Nuclear physics

In 1958, Gell-Mann in collaboration with Richard Feynman, in parallel with the independent team of E. C. George Sudarshan and Robert Marshak, discovered the chiral structures of the weak interaction of physics and developed the V-A theory (vector minus axial vector theory). This work followed the experimental discovery of the violation of parity by Chien-Shiung Wu, as suggested theoretically by Chen-Ning Yang and Tsung-Dao Lee.

Gell-Mann's work in the 1950s involved recently discovered cosmic ray particles that came to be called kaons and hyperons. Classifying these particles led him to propose that a quantum number, called strangeness, would be conserved by the strong and the electromagnetic interactions, but not by the weak interaction. Another of Gell-Mann's ideas is the Gell-Mann–Okubo formula, which was, initially, a formula based on empirical results, but was later explained by his quark model. Gell-Mann and Abraham Pais were involved in explaining this puzzling aspect of the neutral kaon mixing.

Murray Gell-Mann's fortunate encounter with mathematician Richard Earl Block at Caltech, in the fall of 1960, "enlightened" him to introduce a novel classification scheme, in 1961, for hadrons. A similar scheme had been independently proposed by Yuval Ne'eman, and has come to be explained by the quark model. Gell-Mann referred to the scheme as the eightfold way, because of the octets of particles in the classification (the term is a reference to the Eightfold Path of Buddhism).

Gell-Mann, along with Maurice Lévy, developed the sigma model of pions, which describes low-energy pion interactions.

In 1964, Gell-Mann and, independently, George Zweig went on to postulate the existence of quarks, particles which make up the hadrons of this scheme. The name "quark" was coined by Gell-Mann, and is a reference to the novel Finnegans Wake, by James Joyce ("Three quarks for Muster Mark!" book 2, episode 4). Zweig had referred to the particles as "aces", but Gell-Mann's name caught on. Quarks, antiquarks, and gluons were soon established as the underlying elementary objects in the study of the structure of hadrons. He was awarded a Nobel Prize in Physics in 1969 for his contributions and discoveries concerning the classification of elementary particles and their interactions.

In the 1960s, he introduced current algebra as a method of systematically exploiting symmetries to extract predictions from quark models, in the absence of reliable dynamical theory. This method led to model-independent sum rules confirmed by experiment, and provided starting points underpinning the development of the Standard Model (SM), the widely accepted theory of elementary particles.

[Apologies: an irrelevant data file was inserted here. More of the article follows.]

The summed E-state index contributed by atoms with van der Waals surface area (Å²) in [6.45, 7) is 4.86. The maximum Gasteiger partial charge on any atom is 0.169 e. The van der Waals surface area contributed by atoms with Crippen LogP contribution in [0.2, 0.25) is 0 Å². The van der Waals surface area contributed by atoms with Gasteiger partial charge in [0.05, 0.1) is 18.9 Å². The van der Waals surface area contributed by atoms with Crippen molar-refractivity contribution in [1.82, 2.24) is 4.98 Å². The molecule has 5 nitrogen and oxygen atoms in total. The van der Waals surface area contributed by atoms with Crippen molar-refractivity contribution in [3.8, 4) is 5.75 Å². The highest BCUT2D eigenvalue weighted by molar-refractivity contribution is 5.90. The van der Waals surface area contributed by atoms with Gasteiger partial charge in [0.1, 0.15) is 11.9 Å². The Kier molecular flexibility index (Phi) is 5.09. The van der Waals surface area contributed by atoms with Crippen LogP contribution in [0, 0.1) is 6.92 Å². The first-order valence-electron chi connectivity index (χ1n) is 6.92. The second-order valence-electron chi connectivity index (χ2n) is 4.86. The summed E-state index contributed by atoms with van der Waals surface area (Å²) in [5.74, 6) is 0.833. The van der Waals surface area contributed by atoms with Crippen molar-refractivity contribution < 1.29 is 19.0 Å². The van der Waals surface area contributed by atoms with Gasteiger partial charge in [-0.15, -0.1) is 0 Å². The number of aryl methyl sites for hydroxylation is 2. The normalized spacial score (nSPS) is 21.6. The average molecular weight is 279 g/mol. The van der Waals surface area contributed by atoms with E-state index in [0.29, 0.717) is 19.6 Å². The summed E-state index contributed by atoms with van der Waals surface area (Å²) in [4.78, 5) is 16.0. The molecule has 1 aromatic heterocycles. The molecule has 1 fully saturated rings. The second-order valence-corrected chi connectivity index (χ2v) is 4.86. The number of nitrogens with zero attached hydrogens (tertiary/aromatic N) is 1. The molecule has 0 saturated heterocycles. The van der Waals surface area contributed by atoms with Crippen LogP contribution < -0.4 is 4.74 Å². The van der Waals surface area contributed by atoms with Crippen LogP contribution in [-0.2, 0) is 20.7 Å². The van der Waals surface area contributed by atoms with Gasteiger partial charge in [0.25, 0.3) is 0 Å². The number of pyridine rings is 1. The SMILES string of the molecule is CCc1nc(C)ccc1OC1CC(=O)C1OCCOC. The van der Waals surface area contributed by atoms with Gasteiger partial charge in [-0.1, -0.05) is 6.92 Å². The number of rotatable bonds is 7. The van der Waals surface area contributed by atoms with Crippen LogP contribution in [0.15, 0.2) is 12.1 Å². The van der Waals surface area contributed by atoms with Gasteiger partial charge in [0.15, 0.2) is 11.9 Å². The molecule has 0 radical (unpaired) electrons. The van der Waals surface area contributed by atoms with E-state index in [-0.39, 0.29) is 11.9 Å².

In 1972 he and Harald Fritzsch introduced the conserved quantum number "color charge", and later, together with Heinrich Leutwyler, they coined the term quantum chromodynamics (QCD) as the gauge theory of the strong interaction. The quark model is a part of QCD, and it has been robust enough to accommodate in a natural fashion the discovery of new "flavors" of quarks, which has superseded the eightfold way scheme.

Gell-Mann was responsible, together with Pierre Ramond and Richard Slansky, and independently of Peter Minkowski, Rabindra Mohapatra, Goran Senjanović, Sheldon Glashow, and Tsutomu Yanagida, for the seesaw theory of neutrino masses, that produces masses at the large scale in any theory with a right-handed neutrino. He is also known to have played a role in keeping string theory alive through the 1970s and early 1980s, supporting that line of research at a time when it was a topic of niche interest.

Complexity science and popular writing

At the time of his death, Gell-Mann was the Robert Andrews Millikan Professor of Theoretical Physics Emeritus at California Institute of Technology as well as a university professor in the physics and astronomy department of the University of New Mexico in Albuquerque, New Mexico, and the Presidential Professor of Physics and Medicine at the University of Southern California. He was a member of the editorial board of the Encyclopædia Britannica. In 1984 Gell-Mann was one of several co-founders of the Santa Fe Institute—a non-profit theoretical research institute in Santa Fe, New Mexico intended to study various aspects of a complex system and disseminate the notion of a separate interdisciplinary study of complexity theory.